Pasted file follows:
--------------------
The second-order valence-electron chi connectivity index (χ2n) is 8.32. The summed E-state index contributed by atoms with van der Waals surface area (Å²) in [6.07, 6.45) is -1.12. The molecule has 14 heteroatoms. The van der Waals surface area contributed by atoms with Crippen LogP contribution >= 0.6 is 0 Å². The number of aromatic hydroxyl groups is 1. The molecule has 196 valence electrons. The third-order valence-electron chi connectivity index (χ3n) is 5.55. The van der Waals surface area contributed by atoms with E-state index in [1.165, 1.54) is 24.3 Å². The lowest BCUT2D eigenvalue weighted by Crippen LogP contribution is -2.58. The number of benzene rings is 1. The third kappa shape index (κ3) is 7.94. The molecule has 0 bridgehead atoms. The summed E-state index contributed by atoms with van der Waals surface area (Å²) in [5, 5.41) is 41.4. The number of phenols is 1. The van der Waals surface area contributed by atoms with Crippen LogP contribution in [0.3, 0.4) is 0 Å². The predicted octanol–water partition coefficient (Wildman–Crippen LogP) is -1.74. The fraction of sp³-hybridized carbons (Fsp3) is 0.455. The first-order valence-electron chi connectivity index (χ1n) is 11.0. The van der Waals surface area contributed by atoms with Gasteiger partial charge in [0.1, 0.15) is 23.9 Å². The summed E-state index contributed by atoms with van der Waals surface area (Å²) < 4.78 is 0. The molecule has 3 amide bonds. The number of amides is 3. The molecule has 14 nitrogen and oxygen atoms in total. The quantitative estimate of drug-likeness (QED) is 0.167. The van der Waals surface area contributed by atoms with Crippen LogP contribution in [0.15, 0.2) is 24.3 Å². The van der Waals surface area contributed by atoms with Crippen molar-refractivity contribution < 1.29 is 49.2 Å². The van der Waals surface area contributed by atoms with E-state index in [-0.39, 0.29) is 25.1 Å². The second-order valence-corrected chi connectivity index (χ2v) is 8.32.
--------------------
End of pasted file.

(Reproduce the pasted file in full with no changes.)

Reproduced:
The second-order valence-electron chi connectivity index (χ2n) is 8.32. The summed E-state index contributed by atoms with van der Waals surface area (Å²) in [6.07, 6.45) is -1.12. The molecule has 14 heteroatoms. The van der Waals surface area contributed by atoms with Crippen LogP contribution >= 0.6 is 0 Å². The number of aromatic hydroxyl groups is 1. The molecule has 196 valence electrons. The third-order valence-electron chi connectivity index (χ3n) is 5.55. The van der Waals surface area contributed by atoms with E-state index in [1.165, 1.54) is 24.3 Å². The lowest BCUT2D eigenvalue weighted by Crippen LogP contribution is -2.58. The number of benzene rings is 1. The third kappa shape index (κ3) is 7.94. The molecule has 0 bridgehead atoms. The summed E-state index contributed by atoms with van der Waals surface area (Å²) in [5, 5.41) is 41.4. The number of phenols is 1. The van der Waals surface area contributed by atoms with Crippen LogP contribution in [0.3, 0.4) is 0 Å². The predicted octanol–water partition coefficient (Wildman–Crippen LogP) is -1.74. The fraction of sp³-hybridized carbons (Fsp3) is 0.455. The first-order valence-electron chi connectivity index (χ1n) is 11.0. The van der Waals surface area contributed by atoms with Gasteiger partial charge in [0.1, 0.15) is 23.9 Å². The summed E-state index contributed by atoms with van der Waals surface area (Å²) < 4.78 is 0. The molecule has 3 amide bonds. The number of amides is 3. The molecule has 14 nitrogen and oxygen atoms in total. The quantitative estimate of drug-likeness (QED) is 0.167. The van der Waals surface area contributed by atoms with Crippen LogP contribution in [0.15, 0.2) is 24.3 Å². The van der Waals surface area contributed by atoms with Crippen molar-refractivity contribution < 1.29 is 49.2 Å². The van der Waals surface area contributed by atoms with E-state index in [-0.39, 0.29) is 25.1 Å². The second-order valence-corrected chi connectivity index (χ2v) is 8.32.